Jeremiah Goulka, formerly a lawyer in the Bush Justice Department and former Iraq analyst for the RAND Corporation, recently sat down for an interview with The Real News Network to talk about the Mujahedin-e Khalq (MEK, a.k.a. MKO and PMOI) terrorist group, its past and present.
According to a report published by Habilian Foundation website, independent public policy scholar and writer Jeremiah Goulka said the MEK's leadership made a deal with Saddam Hussein, the starter of the Iran-Iraq War to “provide some soldiers, particularly providing some intelligence and interrogation of Iranian POWs.”
The analyst believes that in exchange for the Mujahedin-e Khalq’s services to Iraqi executed dictator, what it was going to get in the bargain were “weapons, some territory within Iraq and the power of Saddam's military, in their hope to install themselves as the new government of Iran.”
The lead author of The Mujahedin-e Khalq in Iraq: A Policy Conundrum described MEK’s siding with Saddam as “their biggest mistake,” because “the Iranian people saw them essentially as traitors by signing up with the instigator of that horrible war.”
“The MEK, you know, voluntarily crossed the border into Iran and fought against Iranian soldiers,” he added. “In fact, they launched an invasion after the ceasefire in that war.”
Denying MEK’s claims regarding their extensive support amongst Iranians, Goulka said “it’s not true, there’s no support for the MEK.”
When asked about the MEK remaining on the FTO during the Bush administration while it was promoting terrorists against Iran, Goulka said, “the government could—the Bush administration was able to keep—by keeping the group on the list, they have more of a negotiating point with the group. You know, it's a carrot to offer the group if they'll kind of play nicely.”
“When I was at the RAND Corporation and did my interviews for the report (The Mujahedin-e Khalq in Iraq: A Policy Conundrum), I spoke to dozens of U.S. officials, and the points of view varied,” he added. “The people who wanted to invade Iran saw the MEK as a potentially useful ally, in the sense of the enemy of my enemy is my friend.” “And there were several people who were sort of fooled by the MEK's excellent press relations that it's been doing since leaving Iran in 1981, where they have this thing called the National Council of Resistance of Iran, which is the political arm, which has been selling themselves as a liberal, democratic, human rights respecting organization that could go in and be the new—either be the new government or help create a new democracy in Iran.”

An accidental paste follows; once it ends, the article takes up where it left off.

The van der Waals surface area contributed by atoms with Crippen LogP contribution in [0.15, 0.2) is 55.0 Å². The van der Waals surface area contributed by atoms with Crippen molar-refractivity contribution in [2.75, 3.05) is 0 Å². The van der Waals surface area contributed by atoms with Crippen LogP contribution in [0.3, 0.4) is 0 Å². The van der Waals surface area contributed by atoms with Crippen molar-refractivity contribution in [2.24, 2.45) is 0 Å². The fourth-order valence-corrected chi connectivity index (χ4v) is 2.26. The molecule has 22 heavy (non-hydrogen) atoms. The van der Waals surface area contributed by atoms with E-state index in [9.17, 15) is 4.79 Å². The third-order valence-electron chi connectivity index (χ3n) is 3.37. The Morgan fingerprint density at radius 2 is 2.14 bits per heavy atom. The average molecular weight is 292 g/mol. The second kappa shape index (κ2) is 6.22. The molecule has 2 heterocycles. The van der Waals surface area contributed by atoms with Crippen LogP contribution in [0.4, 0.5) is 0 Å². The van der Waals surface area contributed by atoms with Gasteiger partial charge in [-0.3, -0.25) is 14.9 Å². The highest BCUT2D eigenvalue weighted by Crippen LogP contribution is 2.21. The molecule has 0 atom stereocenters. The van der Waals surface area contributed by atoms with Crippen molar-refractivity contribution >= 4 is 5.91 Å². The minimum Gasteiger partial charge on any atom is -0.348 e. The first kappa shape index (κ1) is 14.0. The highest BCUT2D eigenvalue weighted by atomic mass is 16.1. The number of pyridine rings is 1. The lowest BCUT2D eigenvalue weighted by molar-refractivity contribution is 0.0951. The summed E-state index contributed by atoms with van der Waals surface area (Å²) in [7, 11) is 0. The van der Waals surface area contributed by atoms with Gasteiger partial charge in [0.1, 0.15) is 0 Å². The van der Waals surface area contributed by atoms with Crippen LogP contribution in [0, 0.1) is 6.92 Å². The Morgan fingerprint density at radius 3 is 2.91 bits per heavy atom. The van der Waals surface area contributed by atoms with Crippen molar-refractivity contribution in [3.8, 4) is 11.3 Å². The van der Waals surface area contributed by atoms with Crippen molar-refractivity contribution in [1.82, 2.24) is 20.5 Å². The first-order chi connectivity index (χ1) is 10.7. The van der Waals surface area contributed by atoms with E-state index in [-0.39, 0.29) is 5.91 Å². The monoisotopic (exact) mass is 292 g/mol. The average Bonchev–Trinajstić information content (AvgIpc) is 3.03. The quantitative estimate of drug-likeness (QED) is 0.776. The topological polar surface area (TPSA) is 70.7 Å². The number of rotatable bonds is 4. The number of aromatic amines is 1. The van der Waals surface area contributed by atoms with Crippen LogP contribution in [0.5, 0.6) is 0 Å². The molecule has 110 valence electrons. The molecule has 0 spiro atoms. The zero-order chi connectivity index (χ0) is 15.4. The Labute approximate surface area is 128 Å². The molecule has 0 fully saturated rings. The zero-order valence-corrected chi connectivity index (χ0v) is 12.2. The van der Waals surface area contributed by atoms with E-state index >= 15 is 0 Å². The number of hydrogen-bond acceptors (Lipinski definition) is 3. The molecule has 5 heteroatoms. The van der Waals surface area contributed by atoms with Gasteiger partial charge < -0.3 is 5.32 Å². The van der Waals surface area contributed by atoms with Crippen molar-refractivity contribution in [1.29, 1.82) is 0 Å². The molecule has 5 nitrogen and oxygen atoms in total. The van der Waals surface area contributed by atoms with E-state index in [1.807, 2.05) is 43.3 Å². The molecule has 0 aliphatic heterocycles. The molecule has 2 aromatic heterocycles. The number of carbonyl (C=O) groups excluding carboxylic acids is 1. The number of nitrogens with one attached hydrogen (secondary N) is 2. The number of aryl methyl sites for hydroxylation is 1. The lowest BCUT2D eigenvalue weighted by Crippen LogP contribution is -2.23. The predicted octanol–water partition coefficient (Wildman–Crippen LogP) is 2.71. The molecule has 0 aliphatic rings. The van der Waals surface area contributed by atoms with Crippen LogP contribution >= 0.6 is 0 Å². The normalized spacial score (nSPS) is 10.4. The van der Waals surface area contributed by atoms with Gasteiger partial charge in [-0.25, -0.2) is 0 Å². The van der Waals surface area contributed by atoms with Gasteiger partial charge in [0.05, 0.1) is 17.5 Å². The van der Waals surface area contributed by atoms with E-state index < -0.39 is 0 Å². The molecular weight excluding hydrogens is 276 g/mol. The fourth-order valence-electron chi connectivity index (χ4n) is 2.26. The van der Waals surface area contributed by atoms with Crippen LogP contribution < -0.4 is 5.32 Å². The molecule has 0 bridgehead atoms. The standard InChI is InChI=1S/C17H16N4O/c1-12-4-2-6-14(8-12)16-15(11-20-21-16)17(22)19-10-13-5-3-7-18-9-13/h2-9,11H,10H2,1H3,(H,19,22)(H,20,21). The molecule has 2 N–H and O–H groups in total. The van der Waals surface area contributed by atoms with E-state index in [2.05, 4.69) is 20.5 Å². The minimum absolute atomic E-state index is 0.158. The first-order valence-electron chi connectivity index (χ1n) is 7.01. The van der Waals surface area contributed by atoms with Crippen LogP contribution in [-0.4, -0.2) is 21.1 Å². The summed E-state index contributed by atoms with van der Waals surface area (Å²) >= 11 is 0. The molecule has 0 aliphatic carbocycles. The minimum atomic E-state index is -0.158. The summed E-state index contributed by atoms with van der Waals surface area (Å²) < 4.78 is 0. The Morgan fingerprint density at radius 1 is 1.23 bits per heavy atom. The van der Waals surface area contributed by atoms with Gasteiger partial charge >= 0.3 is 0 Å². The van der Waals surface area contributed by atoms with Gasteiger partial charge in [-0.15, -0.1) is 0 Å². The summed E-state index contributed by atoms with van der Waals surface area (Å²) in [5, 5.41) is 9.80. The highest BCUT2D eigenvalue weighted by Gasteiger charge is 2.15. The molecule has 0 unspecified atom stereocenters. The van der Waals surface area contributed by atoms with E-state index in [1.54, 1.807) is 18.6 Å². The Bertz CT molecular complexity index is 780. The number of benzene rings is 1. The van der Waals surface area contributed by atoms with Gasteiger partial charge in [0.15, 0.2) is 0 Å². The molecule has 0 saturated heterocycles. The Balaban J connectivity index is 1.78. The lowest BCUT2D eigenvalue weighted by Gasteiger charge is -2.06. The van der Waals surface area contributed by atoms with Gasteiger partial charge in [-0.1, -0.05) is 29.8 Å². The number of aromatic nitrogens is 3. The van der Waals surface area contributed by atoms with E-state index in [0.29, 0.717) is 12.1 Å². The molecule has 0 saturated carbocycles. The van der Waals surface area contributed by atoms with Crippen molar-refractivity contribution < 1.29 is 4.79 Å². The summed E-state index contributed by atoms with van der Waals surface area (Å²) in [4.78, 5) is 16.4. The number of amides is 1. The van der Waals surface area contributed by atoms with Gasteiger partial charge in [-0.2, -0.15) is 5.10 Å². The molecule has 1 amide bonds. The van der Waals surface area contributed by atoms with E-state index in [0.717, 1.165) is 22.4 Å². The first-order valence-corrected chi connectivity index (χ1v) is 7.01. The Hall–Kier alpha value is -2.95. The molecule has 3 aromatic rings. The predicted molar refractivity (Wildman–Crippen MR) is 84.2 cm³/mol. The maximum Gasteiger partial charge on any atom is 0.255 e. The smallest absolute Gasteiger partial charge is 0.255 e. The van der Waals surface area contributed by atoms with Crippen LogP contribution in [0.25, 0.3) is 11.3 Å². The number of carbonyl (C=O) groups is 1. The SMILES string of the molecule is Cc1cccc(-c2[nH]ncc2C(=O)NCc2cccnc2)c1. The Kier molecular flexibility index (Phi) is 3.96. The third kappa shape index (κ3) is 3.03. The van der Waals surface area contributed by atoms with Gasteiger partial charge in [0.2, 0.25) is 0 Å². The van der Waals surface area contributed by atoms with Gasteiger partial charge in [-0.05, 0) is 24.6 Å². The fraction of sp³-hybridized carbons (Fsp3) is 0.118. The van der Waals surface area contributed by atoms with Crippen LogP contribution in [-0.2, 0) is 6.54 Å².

Asked if he had any evidence that MEK was not liberal, democratic, the American analyst underlined that what they have said in the RAND report that has been said by others, such as Human Rights Watch, is that “the group is actually is a cult”, adding that Massoud Rajavi married Maryam Rajavi, wife of one of his colleagues in the MEK (Abrishamchi), and the two of them “turned the group into something of a cult of personality.”
He went on to say that from a lot of former members he spoke to, “it appears that lots of them were actually duped into ending up at MEK camps—promises of jobs, wives, and help of getting asylum or residency rights in other European countries.” “So you have lots of people who have now been trapped in these Iraqi camps, MEK camps in Iraq, and have been enduring various forms of cult behavior, such as sexual control, thought control, brainwashing, limited access to other media, limited food, limited sleep, make-work projects.”
MEK’s big goal, Goulka believes, is to get into power in Iran, and to use the United States’ military to get that. For that purpose, they need to promote the fears of nuclear Iran, that’s why they first announced to the public the existence of the Natanz nuclear facility.
“You know, as a side note, then that information came to them, it appears, from the Israeli government, which wanted also to have this be put into the public arena, and the U.S. already knew,” added Jeremiah Goulka. “But the MEK's been waving the flag of fear about Iran since then.”
Finally, he pointed to the inequality in law enforcement in the United States and “the impunity that prominent powerful officials can enjoy”, saying if you're going to enforce material support law against Muslims in America, why would you not enforce it against prominent public officials?